Please Do Not Disturb: That’s how I’ve felt these past few months, and even more so these past few weeks, so immersed in the work of finishing up my second novel, that I can’t spare the time to do anything else. And when I must take time away, I feel somewhat distraught or guilty, as if I’m cheating on a lover, or playing hooky from school. Even writing this now, feels like that, although I’ve been working eight hours straight since this morning.
I do this 7 days a week now and am making enormous progress. So I’m not complaining. I’m happy, if exhausted, at the end of the day, and looking forward to the next day of writing—revising mostly now, polishing, tying up loose ends, getting it ready to send off. My husband can’t understand how I can feel so exhausted sitting in a chair all day! It’s mental exhaustion, I try to explain. My mind feels washed out after 8 hours.
Even so, it feels good. There were many years when my problem with writing was the inability to find the time to write or the discipline to stay with it so long. So this is progress.
I wrote another blog post a few years ago about being “Immersed In One’s Art” using the same image of Frankenthaler. This is what I wrote then:
There’s something immensely satisfying to see Helen Frankenthaler immersed in her art this way. I found this image on Facebook, along with the following quotation:
“I’ve seen women insist on cleaning everything in the house before they could sit down to write . . . and you know it’s a funny thing about housecleaning . . . it never comes to an end. Perfect way to stop a woman. A woman must be careful to not allow over-responsibility (or over-respectabilty) to steal her necessary creative rests, riffs, and raptures. She simply must put her foot down and say no to half of what she believes she ‘should’ be doing. Art is not meant to be created in stolen moments only.”
― Clarissa Pinkola Estés
Why is it we women (is it only women?) too often put our personal passions last in line behind all else?
I’m trying more and more to put those passions (my writing, painting, music-making) first on my list of to-do’s. But it’s hard. Somehow even blogging comes first, although it too is writing, a kind of art-making. Or at least I try to make it so.
Perhaps because I’ve set firmer deadlines for my blog, or I see it as a commitment I’ve made, to keep this up and running, to not let readers go too long without hearing from me. And blogging is just another way for me to “riff and rapture” about the things I love, to share what inspires me with the world.
Still, to imagine myself immersed in my art as she is in this photo, surrounded by bright splashes of color, my bare legs curled beneath me on the cold floor, and that Mona Lisa smile, that dark gaze . . . it does my heart good.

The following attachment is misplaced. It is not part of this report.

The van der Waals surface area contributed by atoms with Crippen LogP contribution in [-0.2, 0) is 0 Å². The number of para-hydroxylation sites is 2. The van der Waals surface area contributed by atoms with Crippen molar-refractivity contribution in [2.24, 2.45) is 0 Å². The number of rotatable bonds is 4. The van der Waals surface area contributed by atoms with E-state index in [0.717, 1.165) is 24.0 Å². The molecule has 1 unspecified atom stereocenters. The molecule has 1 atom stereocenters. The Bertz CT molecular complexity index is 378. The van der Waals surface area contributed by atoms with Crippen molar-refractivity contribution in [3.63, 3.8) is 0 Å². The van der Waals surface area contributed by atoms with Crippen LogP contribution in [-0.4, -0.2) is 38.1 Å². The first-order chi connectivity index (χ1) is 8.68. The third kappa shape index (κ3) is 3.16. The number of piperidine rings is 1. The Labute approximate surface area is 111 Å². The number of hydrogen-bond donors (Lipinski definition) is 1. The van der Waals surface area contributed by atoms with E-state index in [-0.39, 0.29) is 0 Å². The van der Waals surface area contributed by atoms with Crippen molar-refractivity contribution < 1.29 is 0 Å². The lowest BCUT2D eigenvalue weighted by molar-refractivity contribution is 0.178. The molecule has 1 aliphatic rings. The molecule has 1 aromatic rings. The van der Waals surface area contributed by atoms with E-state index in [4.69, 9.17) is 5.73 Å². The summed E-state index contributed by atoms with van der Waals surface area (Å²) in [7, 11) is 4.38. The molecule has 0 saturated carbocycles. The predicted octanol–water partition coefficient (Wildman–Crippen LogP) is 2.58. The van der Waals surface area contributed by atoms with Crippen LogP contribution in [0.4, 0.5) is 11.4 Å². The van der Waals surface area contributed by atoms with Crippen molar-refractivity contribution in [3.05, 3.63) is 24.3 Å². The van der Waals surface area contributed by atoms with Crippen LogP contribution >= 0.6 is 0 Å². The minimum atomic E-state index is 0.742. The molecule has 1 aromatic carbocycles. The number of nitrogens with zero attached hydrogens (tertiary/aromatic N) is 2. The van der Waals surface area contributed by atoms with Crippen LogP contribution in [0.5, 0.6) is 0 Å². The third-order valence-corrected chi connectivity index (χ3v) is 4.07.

Yes, it does do my heart good, to be immersed in my writing this way—Finally. But it means I’ve been blogging less these days and will probably be doing less in the coming weeks as well. But I’ll be back to “riff and rapture” again before long. I promise.
Valorie Grace Hallinan said:
Thank you for this lovely and inspiring post!!! Glad for you….
Thank you, Valorie, I really appreciate that!
Writing to Freedom said:
Kudos on making your art a priority and immersing yourself in it Deborah.
I’ve done the same thing my whole life. I kept making attempts, like getting my MFA when my kids were babies. But my own passions kept being pushed aside by the needs of the family and the individuals. It wasn’t until my last child went to college, I retired early for medical reasons, and we moved out of state that I finally started to pursue my writing more in earnest. I didn’t even know you had a book published, Deborah!
That sounds so familiar, Luanne. And look at you now! All the poetry you’ve published, and so much more. My first novel has an agent, but no publisher yet. Fingers crossed!
laura bruno lilly said:
I get it! Go for it, flower-sister. Ride that wave – dive that wave – full immersion expression.
hugs and happiness
Thanks, Laura. Hugs to you too. I’m loving your Goats Suite!
Artist Jennifer Isenhart said:
I understand this so well. Good for you! So happy for you.
Thank you. Seems there are a lot of us!
Kannon McAfee said:
It’s not just women.
It seems to be a problem for so many creative people.
Such lovely understanding and thoughtfulness for creative folks comes across beautifully, Deborah….👏👏 Fascinating read!!